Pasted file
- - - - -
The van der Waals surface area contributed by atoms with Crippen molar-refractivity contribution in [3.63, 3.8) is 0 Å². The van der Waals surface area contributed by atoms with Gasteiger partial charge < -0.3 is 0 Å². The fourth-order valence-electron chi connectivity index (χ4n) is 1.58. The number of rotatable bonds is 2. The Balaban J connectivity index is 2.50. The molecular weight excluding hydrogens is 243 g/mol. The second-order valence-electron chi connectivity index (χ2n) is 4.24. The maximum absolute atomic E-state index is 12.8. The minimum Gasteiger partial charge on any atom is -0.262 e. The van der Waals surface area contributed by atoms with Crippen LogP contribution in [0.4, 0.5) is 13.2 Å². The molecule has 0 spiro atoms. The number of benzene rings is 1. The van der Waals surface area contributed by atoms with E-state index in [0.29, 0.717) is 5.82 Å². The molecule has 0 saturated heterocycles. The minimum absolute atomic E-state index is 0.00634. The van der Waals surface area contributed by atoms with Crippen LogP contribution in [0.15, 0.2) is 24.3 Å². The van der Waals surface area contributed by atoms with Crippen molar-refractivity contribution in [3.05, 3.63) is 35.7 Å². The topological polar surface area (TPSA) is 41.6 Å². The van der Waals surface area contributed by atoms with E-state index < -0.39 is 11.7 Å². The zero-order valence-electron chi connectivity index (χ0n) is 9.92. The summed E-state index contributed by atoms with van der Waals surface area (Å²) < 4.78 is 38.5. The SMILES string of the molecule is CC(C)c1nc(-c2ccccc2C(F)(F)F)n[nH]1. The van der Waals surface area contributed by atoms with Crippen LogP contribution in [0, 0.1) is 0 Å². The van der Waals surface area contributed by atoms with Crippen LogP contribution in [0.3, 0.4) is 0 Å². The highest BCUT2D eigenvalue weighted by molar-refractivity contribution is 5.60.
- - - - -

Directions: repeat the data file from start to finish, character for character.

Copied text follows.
The van der Waals surface area contributed by atoms with Crippen molar-refractivity contribution in [3.63, 3.8) is 0 Å². The van der Waals surface area contributed by atoms with Gasteiger partial charge < -0.3 is 0 Å². The fourth-order valence-electron chi connectivity index (χ4n) is 1.58. The number of rotatable bonds is 2. The Balaban J connectivity index is 2.50. The molecular weight excluding hydrogens is 243 g/mol. The second-order valence-electron chi connectivity index (χ2n) is 4.24. The maximum absolute atomic E-state index is 12.8. The minimum Gasteiger partial charge on any atom is -0.262 e. The van der Waals surface area contributed by atoms with Crippen LogP contribution in [0.4, 0.5) is 13.2 Å². The molecule has 0 spiro atoms. The number of benzene rings is 1. The van der Waals surface area contributed by atoms with E-state index in [0.29, 0.717) is 5.82 Å². The molecule has 0 saturated heterocycles. The minimum absolute atomic E-state index is 0.00634. The van der Waals surface area contributed by atoms with Crippen LogP contribution in [0.15, 0.2) is 24.3 Å². The van der Waals surface area contributed by atoms with Crippen molar-refractivity contribution in [3.05, 3.63) is 35.7 Å². The topological polar surface area (TPSA) is 41.6 Å². The van der Waals surface area contributed by atoms with E-state index < -0.39 is 11.7 Å². The zero-order valence-electron chi connectivity index (χ0n) is 9.92. The summed E-state index contributed by atoms with van der Waals surface area (Å²) < 4.78 is 38.5. The SMILES string of the molecule is CC(C)c1nc(-c2ccccc2C(F)(F)F)n[nH]1. The van der Waals surface area contributed by atoms with Crippen LogP contribution in [0, 0.1) is 0 Å². The van der Waals surface area contributed by atoms with Crippen LogP contribution in [0.3, 0.4) is 0 Å². The highest BCUT2D eigenvalue weighted by molar-refractivity contribution is 5.60.